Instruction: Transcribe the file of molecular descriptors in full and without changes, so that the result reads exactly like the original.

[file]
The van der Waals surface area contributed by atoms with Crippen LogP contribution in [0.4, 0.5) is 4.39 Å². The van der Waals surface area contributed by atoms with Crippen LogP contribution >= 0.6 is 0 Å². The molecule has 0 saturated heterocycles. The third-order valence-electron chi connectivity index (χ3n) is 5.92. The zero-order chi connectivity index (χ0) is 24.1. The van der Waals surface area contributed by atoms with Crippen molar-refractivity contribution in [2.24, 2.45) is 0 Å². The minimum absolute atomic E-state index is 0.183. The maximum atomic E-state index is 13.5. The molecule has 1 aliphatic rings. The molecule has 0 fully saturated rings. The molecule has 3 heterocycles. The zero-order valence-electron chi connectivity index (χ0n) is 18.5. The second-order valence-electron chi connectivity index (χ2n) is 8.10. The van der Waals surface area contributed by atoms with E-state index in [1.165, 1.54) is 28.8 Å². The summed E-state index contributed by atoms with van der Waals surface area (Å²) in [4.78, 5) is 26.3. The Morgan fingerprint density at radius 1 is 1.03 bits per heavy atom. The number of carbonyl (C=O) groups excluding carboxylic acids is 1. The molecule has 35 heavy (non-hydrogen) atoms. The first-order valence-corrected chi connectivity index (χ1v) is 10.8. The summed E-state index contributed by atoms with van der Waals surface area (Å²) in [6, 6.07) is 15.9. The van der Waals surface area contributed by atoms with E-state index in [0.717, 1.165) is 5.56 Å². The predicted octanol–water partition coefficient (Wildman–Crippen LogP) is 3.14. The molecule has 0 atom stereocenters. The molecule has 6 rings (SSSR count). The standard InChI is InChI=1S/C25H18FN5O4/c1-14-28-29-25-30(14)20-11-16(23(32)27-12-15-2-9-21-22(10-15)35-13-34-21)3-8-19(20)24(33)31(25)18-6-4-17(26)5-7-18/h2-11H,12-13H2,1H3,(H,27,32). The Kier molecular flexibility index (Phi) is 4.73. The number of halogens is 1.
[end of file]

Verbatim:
The van der Waals surface area contributed by atoms with Crippen LogP contribution in [0.4, 0.5) is 4.39 Å². The van der Waals surface area contributed by atoms with Crippen LogP contribution >= 0.6 is 0 Å². The molecule has 0 saturated heterocycles. The third-order valence-electron chi connectivity index (χ3n) is 5.92. The zero-order chi connectivity index (χ0) is 24.1. The van der Waals surface area contributed by atoms with Crippen molar-refractivity contribution in [2.24, 2.45) is 0 Å². The minimum absolute atomic E-state index is 0.183. The maximum atomic E-state index is 13.5. The molecule has 1 aliphatic rings. The molecule has 0 fully saturated rings. The molecule has 3 heterocycles. The zero-order valence-electron chi connectivity index (χ0n) is 18.5. The second-order valence-electron chi connectivity index (χ2n) is 8.10. The van der Waals surface area contributed by atoms with E-state index in [1.165, 1.54) is 28.8 Å². The summed E-state index contributed by atoms with van der Waals surface area (Å²) in [4.78, 5) is 26.3. The Morgan fingerprint density at radius 1 is 1.03 bits per heavy atom. The number of carbonyl (C=O) groups excluding carboxylic acids is 1. The molecule has 35 heavy (non-hydrogen) atoms. The first-order valence-corrected chi connectivity index (χ1v) is 10.8. The summed E-state index contributed by atoms with van der Waals surface area (Å²) in [6, 6.07) is 15.9. The van der Waals surface area contributed by atoms with E-state index in [0.717, 1.165) is 5.56 Å². The predicted octanol–water partition coefficient (Wildman–Crippen LogP) is 3.14. The molecule has 0 atom stereocenters. The molecule has 6 rings (SSSR count). The standard InChI is InChI=1S/C25H18FN5O4/c1-14-28-29-25-30(14)20-11-16(23(32)27-12-15-2-9-21-22(10-15)35-13-34-21)3-8-19(20)24(33)31(25)18-6-4-17(26)5-7-18/h2-11H,12-13H2,1H3,(H,27,32). The Kier molecular flexibility index (Phi) is 4.73. The number of halogens is 1.